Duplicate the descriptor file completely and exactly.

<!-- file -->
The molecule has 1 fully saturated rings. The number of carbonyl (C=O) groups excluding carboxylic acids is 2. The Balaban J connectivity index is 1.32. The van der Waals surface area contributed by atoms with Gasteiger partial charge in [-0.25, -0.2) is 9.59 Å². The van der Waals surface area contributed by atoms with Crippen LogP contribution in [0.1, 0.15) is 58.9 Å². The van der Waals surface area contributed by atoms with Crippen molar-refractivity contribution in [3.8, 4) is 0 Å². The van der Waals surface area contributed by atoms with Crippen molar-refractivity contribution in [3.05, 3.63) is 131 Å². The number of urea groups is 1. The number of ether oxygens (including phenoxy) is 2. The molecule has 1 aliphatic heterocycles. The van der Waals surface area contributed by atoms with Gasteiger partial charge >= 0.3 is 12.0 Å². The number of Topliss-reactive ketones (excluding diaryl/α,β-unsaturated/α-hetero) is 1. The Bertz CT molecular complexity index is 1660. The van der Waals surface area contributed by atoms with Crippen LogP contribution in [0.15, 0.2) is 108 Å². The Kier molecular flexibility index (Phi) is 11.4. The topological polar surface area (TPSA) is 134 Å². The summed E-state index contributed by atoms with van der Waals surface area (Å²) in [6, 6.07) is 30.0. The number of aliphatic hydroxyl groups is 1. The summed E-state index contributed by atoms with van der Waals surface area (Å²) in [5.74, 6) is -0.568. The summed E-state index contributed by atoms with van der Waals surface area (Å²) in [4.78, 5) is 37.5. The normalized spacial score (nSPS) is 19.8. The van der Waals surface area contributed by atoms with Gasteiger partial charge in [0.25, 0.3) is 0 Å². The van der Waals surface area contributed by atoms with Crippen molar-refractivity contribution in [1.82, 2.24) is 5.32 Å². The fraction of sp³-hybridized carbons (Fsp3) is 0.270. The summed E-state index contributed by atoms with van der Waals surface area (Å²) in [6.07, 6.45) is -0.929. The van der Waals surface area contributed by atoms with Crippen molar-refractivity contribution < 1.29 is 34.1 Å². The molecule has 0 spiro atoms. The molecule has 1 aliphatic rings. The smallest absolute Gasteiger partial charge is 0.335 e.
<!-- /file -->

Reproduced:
The molecule has 1 fully saturated rings. The number of carbonyl (C=O) groups excluding carboxylic acids is 2. The Balaban J connectivity index is 1.32. The van der Waals surface area contributed by atoms with Gasteiger partial charge in [-0.25, -0.2) is 9.59 Å². The van der Waals surface area contributed by atoms with Crippen LogP contribution in [0.1, 0.15) is 58.9 Å². The van der Waals surface area contributed by atoms with Crippen molar-refractivity contribution in [3.8, 4) is 0 Å². The van der Waals surface area contributed by atoms with Crippen molar-refractivity contribution in [3.05, 3.63) is 131 Å². The number of urea groups is 1. The number of ether oxygens (including phenoxy) is 2. The molecule has 1 aliphatic heterocycles. The van der Waals surface area contributed by atoms with Gasteiger partial charge >= 0.3 is 12.0 Å². The number of Topliss-reactive ketones (excluding diaryl/α,β-unsaturated/α-hetero) is 1. The Bertz CT molecular complexity index is 1660. The van der Waals surface area contributed by atoms with Crippen LogP contribution in [0.15, 0.2) is 108 Å². The Kier molecular flexibility index (Phi) is 11.4. The topological polar surface area (TPSA) is 134 Å². The summed E-state index contributed by atoms with van der Waals surface area (Å²) in [6, 6.07) is 30.0. The number of aliphatic hydroxyl groups is 1. The summed E-state index contributed by atoms with van der Waals surface area (Å²) in [5.74, 6) is -0.568. The summed E-state index contributed by atoms with van der Waals surface area (Å²) in [4.78, 5) is 37.5. The normalized spacial score (nSPS) is 19.8. The van der Waals surface area contributed by atoms with Gasteiger partial charge in [0.25, 0.3) is 0 Å². The van der Waals surface area contributed by atoms with Crippen molar-refractivity contribution in [1.82, 2.24) is 5.32 Å². The fraction of sp³-hybridized carbons (Fsp3) is 0.270. The summed E-state index contributed by atoms with van der Waals surface area (Å²) in [6.07, 6.45) is -0.929. The van der Waals surface area contributed by atoms with Crippen molar-refractivity contribution < 1.29 is 34.1 Å². The molecule has 0 spiro atoms. The molecule has 1 aliphatic rings. The smallest absolute Gasteiger partial charge is 0.335 e.